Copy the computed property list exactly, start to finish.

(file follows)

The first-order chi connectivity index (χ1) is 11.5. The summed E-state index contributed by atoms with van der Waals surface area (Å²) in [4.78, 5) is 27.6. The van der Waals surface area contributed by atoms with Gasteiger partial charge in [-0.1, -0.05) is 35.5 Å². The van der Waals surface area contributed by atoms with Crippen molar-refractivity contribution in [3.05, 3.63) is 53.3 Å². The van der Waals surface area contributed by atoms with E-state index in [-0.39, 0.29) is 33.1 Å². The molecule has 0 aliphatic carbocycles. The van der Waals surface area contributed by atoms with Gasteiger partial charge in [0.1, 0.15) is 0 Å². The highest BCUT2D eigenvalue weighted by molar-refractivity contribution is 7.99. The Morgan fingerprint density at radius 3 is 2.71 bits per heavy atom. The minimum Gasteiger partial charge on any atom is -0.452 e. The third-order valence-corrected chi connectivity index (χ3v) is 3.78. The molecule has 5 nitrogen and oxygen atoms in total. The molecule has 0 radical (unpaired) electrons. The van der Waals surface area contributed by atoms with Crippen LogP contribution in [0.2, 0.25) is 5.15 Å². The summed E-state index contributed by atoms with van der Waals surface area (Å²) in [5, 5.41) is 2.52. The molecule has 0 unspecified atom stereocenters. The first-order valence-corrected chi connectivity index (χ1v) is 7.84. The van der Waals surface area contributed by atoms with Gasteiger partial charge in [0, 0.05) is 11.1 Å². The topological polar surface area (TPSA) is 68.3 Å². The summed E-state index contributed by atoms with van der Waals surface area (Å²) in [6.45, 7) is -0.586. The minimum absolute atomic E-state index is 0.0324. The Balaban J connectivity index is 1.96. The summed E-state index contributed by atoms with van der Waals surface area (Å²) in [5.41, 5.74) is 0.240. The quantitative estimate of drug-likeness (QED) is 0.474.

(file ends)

The first-order chi connectivity index (χ1) is 11.5. The summed E-state index contributed by atoms with van der Waals surface area (Å²) in [4.78, 5) is 27.6. The van der Waals surface area contributed by atoms with Gasteiger partial charge in [-0.1, -0.05) is 35.5 Å². The van der Waals surface area contributed by atoms with Crippen molar-refractivity contribution in [3.05, 3.63) is 53.3 Å². The van der Waals surface area contributed by atoms with E-state index in [-0.39, 0.29) is 33.1 Å². The molecule has 0 aliphatic carbocycles. The van der Waals surface area contributed by atoms with Gasteiger partial charge in [0.1, 0.15) is 0 Å². The highest BCUT2D eigenvalue weighted by molar-refractivity contribution is 7.99. The Morgan fingerprint density at radius 3 is 2.71 bits per heavy atom. The minimum Gasteiger partial charge on any atom is -0.452 e. The third-order valence-corrected chi connectivity index (χ3v) is 3.78. The molecule has 5 nitrogen and oxygen atoms in total. The molecule has 0 radical (unpaired) electrons. The van der Waals surface area contributed by atoms with Crippen LogP contribution in [0.2, 0.25) is 5.15 Å². The summed E-state index contributed by atoms with van der Waals surface area (Å²) in [5, 5.41) is 2.52. The molecule has 0 unspecified atom stereocenters. The first-order valence-corrected chi connectivity index (χ1v) is 7.84. The van der Waals surface area contributed by atoms with Gasteiger partial charge in [0, 0.05) is 11.1 Å². The topological polar surface area (TPSA) is 68.3 Å². The summed E-state index contributed by atoms with van der Waals surface area (Å²) in [6.45, 7) is -0.586. The minimum absolute atomic E-state index is 0.0324. The Balaban J connectivity index is 1.96. The summed E-state index contributed by atoms with van der Waals surface area (Å²) in [5.41, 5.74) is 0.240. The quantitative estimate of drug-likeness (QED) is 0.474.